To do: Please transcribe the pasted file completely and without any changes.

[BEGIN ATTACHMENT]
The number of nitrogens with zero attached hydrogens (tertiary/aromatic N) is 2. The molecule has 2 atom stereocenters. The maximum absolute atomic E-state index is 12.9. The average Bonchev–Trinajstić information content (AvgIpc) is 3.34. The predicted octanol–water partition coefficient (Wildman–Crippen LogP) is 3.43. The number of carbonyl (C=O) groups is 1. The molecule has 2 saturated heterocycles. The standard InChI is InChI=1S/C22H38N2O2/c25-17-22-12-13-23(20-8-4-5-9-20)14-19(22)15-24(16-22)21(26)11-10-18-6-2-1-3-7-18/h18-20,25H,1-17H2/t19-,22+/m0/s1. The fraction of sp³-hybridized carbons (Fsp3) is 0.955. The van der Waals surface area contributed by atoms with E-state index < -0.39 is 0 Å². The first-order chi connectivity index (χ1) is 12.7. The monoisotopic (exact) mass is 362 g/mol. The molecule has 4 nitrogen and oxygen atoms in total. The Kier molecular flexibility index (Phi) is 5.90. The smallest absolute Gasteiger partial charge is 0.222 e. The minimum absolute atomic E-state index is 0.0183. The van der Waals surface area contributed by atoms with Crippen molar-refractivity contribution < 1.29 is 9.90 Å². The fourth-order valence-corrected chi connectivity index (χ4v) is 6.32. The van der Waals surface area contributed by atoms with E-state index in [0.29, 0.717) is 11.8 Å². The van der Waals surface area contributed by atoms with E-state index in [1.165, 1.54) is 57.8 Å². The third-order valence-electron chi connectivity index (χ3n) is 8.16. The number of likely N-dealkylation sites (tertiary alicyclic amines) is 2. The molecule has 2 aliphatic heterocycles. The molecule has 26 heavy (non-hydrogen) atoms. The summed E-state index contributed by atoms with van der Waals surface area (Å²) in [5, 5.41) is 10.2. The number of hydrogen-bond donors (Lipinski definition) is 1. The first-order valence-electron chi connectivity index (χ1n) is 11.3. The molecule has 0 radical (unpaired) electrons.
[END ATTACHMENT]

The number of nitrogens with zero attached hydrogens (tertiary/aromatic N) is 2. The molecule has 2 atom stereocenters. The maximum absolute atomic E-state index is 12.9. The average Bonchev–Trinajstić information content (AvgIpc) is 3.34. The predicted octanol–water partition coefficient (Wildman–Crippen LogP) is 3.43. The number of carbonyl (C=O) groups is 1. The molecule has 2 saturated heterocycles. The standard InChI is InChI=1S/C22H38N2O2/c25-17-22-12-13-23(20-8-4-5-9-20)14-19(22)15-24(16-22)21(26)11-10-18-6-2-1-3-7-18/h18-20,25H,1-17H2/t19-,22+/m0/s1. The fraction of sp³-hybridized carbons (Fsp3) is 0.955. The van der Waals surface area contributed by atoms with E-state index < -0.39 is 0 Å². The first-order chi connectivity index (χ1) is 12.7. The monoisotopic (exact) mass is 362 g/mol. The molecule has 4 nitrogen and oxygen atoms in total. The Kier molecular flexibility index (Phi) is 5.90. The smallest absolute Gasteiger partial charge is 0.222 e. The minimum absolute atomic E-state index is 0.0183. The van der Waals surface area contributed by atoms with Crippen molar-refractivity contribution < 1.29 is 9.90 Å². The fourth-order valence-corrected chi connectivity index (χ4v) is 6.32. The van der Waals surface area contributed by atoms with E-state index in [0.29, 0.717) is 11.8 Å². The van der Waals surface area contributed by atoms with E-state index in [1.165, 1.54) is 57.8 Å². The third-order valence-electron chi connectivity index (χ3n) is 8.16. The number of likely N-dealkylation sites (tertiary alicyclic amines) is 2. The molecule has 2 aliphatic heterocycles. The molecule has 26 heavy (non-hydrogen) atoms. The summed E-state index contributed by atoms with van der Waals surface area (Å²) in [5, 5.41) is 10.2. The number of hydrogen-bond donors (Lipinski definition) is 1. The first-order valence-electron chi connectivity index (χ1n) is 11.3. The molecule has 0 radical (unpaired) electrons.